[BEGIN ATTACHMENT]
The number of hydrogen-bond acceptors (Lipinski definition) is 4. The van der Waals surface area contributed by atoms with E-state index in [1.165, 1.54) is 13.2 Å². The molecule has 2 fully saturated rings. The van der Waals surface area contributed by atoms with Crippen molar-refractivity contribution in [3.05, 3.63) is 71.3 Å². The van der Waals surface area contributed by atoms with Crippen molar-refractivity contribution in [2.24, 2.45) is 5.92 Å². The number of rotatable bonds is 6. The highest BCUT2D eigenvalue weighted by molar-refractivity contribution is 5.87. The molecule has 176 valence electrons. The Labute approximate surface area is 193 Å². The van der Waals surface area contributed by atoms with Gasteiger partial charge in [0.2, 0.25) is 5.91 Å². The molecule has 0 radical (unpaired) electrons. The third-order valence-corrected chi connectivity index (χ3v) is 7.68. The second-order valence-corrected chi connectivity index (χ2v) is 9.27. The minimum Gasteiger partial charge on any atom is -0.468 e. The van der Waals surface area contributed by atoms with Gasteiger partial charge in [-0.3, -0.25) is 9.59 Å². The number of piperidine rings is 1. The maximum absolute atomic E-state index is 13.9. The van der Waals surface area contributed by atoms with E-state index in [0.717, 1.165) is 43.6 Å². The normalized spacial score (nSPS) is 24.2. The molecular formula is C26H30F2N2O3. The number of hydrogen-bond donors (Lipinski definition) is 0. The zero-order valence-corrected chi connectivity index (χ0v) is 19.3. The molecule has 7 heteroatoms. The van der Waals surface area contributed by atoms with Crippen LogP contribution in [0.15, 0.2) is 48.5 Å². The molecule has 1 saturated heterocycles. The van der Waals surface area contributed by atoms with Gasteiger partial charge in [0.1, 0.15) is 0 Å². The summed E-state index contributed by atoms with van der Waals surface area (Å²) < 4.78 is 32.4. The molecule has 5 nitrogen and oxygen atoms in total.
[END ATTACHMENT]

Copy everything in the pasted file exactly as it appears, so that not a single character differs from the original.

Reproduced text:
The number of hydrogen-bond acceptors (Lipinski definition) is 4. The van der Waals surface area contributed by atoms with E-state index in [1.165, 1.54) is 13.2 Å². The molecule has 2 fully saturated rings. The van der Waals surface area contributed by atoms with Crippen molar-refractivity contribution in [3.05, 3.63) is 71.3 Å². The van der Waals surface area contributed by atoms with Crippen molar-refractivity contribution in [2.24, 2.45) is 5.92 Å². The number of rotatable bonds is 6. The highest BCUT2D eigenvalue weighted by molar-refractivity contribution is 5.87. The molecule has 176 valence electrons. The Labute approximate surface area is 193 Å². The van der Waals surface area contributed by atoms with Gasteiger partial charge in [0.2, 0.25) is 5.91 Å². The molecule has 0 radical (unpaired) electrons. The third-order valence-corrected chi connectivity index (χ3v) is 7.68. The second-order valence-corrected chi connectivity index (χ2v) is 9.27. The minimum Gasteiger partial charge on any atom is -0.468 e. The van der Waals surface area contributed by atoms with Gasteiger partial charge in [-0.3, -0.25) is 9.59 Å². The number of piperidine rings is 1. The maximum absolute atomic E-state index is 13.9. The van der Waals surface area contributed by atoms with E-state index in [0.717, 1.165) is 43.6 Å². The normalized spacial score (nSPS) is 24.2. The molecular formula is C26H30F2N2O3. The number of hydrogen-bond donors (Lipinski definition) is 0. The zero-order valence-corrected chi connectivity index (χ0v) is 19.3. The molecule has 7 heteroatoms. The van der Waals surface area contributed by atoms with Crippen LogP contribution in [0.15, 0.2) is 48.5 Å². The molecule has 1 saturated heterocycles. The van der Waals surface area contributed by atoms with Gasteiger partial charge in [0.1, 0.15) is 0 Å². The summed E-state index contributed by atoms with van der Waals surface area (Å²) < 4.78 is 32.4. The molecule has 5 nitrogen and oxygen atoms in total.